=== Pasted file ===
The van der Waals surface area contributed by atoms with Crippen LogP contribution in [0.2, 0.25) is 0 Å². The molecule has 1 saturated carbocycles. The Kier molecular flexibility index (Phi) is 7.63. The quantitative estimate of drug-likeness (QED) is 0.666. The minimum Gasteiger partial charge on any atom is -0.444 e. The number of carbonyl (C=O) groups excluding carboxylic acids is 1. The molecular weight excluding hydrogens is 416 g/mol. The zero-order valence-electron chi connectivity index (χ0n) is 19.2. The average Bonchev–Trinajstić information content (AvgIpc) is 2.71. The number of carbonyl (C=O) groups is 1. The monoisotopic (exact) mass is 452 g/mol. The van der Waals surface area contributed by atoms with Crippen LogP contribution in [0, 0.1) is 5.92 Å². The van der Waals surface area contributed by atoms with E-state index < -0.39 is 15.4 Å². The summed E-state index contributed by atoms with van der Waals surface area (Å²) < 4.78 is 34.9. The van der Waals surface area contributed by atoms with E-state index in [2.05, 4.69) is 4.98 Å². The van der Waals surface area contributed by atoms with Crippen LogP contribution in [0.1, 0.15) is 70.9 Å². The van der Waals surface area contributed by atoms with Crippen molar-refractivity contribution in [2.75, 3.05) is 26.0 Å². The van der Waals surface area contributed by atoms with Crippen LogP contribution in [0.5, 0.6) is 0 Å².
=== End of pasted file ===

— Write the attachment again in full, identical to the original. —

The van der Waals surface area contributed by atoms with Crippen LogP contribution in [0.2, 0.25) is 0 Å². The molecule has 1 saturated carbocycles. The Kier molecular flexibility index (Phi) is 7.63. The quantitative estimate of drug-likeness (QED) is 0.666. The minimum Gasteiger partial charge on any atom is -0.444 e. The number of carbonyl (C=O) groups excluding carboxylic acids is 1. The molecular weight excluding hydrogens is 416 g/mol. The zero-order valence-electron chi connectivity index (χ0n) is 19.2. The average Bonchev–Trinajstić information content (AvgIpc) is 2.71. The number of carbonyl (C=O) groups is 1. The monoisotopic (exact) mass is 452 g/mol. The van der Waals surface area contributed by atoms with Crippen LogP contribution in [0, 0.1) is 5.92 Å². The van der Waals surface area contributed by atoms with E-state index < -0.39 is 15.4 Å². The summed E-state index contributed by atoms with van der Waals surface area (Å²) < 4.78 is 34.9. The van der Waals surface area contributed by atoms with E-state index in [2.05, 4.69) is 4.98 Å². The van der Waals surface area contributed by atoms with Crippen LogP contribution in [0.1, 0.15) is 70.9 Å². The van der Waals surface area contributed by atoms with Crippen molar-refractivity contribution in [2.75, 3.05) is 26.0 Å². The van der Waals surface area contributed by atoms with Crippen LogP contribution in [0.5, 0.6) is 0 Å².